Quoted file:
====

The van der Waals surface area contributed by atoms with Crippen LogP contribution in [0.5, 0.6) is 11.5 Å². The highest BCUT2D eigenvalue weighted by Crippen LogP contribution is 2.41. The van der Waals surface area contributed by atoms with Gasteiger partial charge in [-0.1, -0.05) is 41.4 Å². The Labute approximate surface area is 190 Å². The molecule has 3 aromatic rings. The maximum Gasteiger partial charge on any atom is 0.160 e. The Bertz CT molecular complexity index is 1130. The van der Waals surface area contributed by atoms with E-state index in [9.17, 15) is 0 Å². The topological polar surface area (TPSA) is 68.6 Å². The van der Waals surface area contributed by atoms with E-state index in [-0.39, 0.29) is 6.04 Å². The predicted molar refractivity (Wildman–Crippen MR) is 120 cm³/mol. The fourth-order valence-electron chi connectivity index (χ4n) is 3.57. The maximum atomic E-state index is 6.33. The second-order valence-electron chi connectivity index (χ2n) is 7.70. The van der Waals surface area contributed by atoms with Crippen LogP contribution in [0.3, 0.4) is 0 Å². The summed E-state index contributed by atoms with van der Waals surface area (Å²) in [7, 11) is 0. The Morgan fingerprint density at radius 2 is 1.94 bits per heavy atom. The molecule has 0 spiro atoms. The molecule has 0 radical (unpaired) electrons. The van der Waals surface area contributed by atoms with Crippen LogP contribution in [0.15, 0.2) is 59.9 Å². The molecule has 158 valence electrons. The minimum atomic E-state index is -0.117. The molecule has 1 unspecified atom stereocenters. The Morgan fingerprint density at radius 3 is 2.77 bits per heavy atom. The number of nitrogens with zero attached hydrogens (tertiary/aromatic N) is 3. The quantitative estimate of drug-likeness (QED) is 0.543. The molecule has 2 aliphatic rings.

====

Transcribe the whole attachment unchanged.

The van der Waals surface area contributed by atoms with Crippen LogP contribution in [0.5, 0.6) is 11.5 Å². The highest BCUT2D eigenvalue weighted by Crippen LogP contribution is 2.41. The van der Waals surface area contributed by atoms with Gasteiger partial charge in [-0.1, -0.05) is 41.4 Å². The Labute approximate surface area is 190 Å². The molecule has 3 aromatic rings. The maximum Gasteiger partial charge on any atom is 0.160 e. The Bertz CT molecular complexity index is 1130. The van der Waals surface area contributed by atoms with E-state index in [9.17, 15) is 0 Å². The topological polar surface area (TPSA) is 68.6 Å². The van der Waals surface area contributed by atoms with E-state index in [-0.39, 0.29) is 6.04 Å². The predicted molar refractivity (Wildman–Crippen MR) is 120 cm³/mol. The fourth-order valence-electron chi connectivity index (χ4n) is 3.57. The maximum atomic E-state index is 6.33. The second-order valence-electron chi connectivity index (χ2n) is 7.70. The van der Waals surface area contributed by atoms with Crippen LogP contribution in [0.3, 0.4) is 0 Å². The summed E-state index contributed by atoms with van der Waals surface area (Å²) in [7, 11) is 0. The Morgan fingerprint density at radius 2 is 1.94 bits per heavy atom. The molecule has 0 spiro atoms. The molecule has 0 radical (unpaired) electrons. The van der Waals surface area contributed by atoms with Crippen LogP contribution in [0.15, 0.2) is 59.9 Å². The molecule has 158 valence electrons. The minimum atomic E-state index is -0.117. The molecule has 1 unspecified atom stereocenters. The Morgan fingerprint density at radius 3 is 2.77 bits per heavy atom. The number of nitrogens with zero attached hydrogens (tertiary/aromatic N) is 3. The quantitative estimate of drug-likeness (QED) is 0.543. The molecule has 2 aliphatic rings.